Skip to main navigation menu Skip to main content Skip to site footer

Contested Identities, Hunger, and Emigration: Themes in Ukrainian Cinema to Explain the Present Day


Storytelling is an essential aspect of the creation of a community of the mind. Shortly after its invention, film became instrumental in cultivating national identity. States and national groups are keen to have their stories told in order to reinforce a sense of identity internally and claim relevance externally. This paper explores how film and popular culture help to explain politics and identity in Ukraine, examining how films are reinterpreted, reformulate a canon, and facilitate new political arguments. Therefore, through the films of Alexander Dovzhenko, we can see how the struggle to balance political ideology and national identity depicted in them helps to illuminate and explain politics today. A feature of Ukrainian cinema that is often overlooked is how films made by the diaspora perpetuated national identity, language, and culture through periods of hunger and subjugation. These films are both a statement of political and cultural identification and the basis for current political claims.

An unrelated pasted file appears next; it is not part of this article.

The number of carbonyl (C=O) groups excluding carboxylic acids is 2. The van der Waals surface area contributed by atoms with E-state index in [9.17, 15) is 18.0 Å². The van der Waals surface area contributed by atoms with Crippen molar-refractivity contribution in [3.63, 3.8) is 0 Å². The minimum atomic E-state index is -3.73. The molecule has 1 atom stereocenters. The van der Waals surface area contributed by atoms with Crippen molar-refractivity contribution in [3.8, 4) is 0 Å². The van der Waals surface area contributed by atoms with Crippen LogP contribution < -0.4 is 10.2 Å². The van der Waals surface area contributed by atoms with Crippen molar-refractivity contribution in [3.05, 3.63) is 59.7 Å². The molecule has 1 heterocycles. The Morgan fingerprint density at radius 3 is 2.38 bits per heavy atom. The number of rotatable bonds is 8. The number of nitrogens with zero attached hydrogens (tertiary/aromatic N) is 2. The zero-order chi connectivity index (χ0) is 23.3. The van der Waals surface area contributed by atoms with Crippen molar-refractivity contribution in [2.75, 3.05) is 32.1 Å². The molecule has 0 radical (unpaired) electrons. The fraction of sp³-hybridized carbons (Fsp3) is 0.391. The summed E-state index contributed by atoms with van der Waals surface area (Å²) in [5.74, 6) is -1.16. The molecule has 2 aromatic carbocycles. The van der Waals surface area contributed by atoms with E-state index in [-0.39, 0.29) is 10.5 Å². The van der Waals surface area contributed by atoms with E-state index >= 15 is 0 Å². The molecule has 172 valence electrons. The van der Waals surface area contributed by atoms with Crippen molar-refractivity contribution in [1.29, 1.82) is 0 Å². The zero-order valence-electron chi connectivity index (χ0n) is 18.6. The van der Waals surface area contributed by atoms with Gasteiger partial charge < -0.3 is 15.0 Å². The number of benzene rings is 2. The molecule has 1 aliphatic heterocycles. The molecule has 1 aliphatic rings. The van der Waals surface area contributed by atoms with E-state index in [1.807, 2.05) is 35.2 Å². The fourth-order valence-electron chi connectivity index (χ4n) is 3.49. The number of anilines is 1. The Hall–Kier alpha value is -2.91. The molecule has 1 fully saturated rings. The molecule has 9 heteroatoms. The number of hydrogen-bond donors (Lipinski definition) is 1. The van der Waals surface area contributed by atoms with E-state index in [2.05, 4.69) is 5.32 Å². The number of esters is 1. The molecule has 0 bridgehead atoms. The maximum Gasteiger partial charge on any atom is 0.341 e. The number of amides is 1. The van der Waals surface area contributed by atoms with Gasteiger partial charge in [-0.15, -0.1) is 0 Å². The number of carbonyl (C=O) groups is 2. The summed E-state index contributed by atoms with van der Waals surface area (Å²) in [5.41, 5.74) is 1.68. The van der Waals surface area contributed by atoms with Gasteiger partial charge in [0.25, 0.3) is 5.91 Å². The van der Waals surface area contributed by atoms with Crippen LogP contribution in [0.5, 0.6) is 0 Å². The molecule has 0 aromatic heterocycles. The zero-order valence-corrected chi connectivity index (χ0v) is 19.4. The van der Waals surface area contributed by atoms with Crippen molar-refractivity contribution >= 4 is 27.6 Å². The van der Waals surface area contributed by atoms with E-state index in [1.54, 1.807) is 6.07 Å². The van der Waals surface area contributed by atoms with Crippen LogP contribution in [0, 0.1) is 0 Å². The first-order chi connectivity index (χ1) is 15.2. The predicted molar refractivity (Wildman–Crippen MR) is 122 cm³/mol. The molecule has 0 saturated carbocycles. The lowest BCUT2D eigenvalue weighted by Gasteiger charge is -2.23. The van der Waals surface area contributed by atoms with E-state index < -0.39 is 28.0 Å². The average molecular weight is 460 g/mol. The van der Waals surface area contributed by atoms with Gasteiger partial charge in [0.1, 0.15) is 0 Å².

Ukraine, Cinema, Identity, Diaspora, Holodomor, Nationalism

Research Article (PDF)

Author Biography

Mark Sachleben

Mark Sachleben is a professor of political science at Shippensburg University (USA). He is the author of Global Issues, Tangled Webs (2024) and World Politics on Screen (2014), and received his PhD at Miami University (Ohio, USA) in 2003.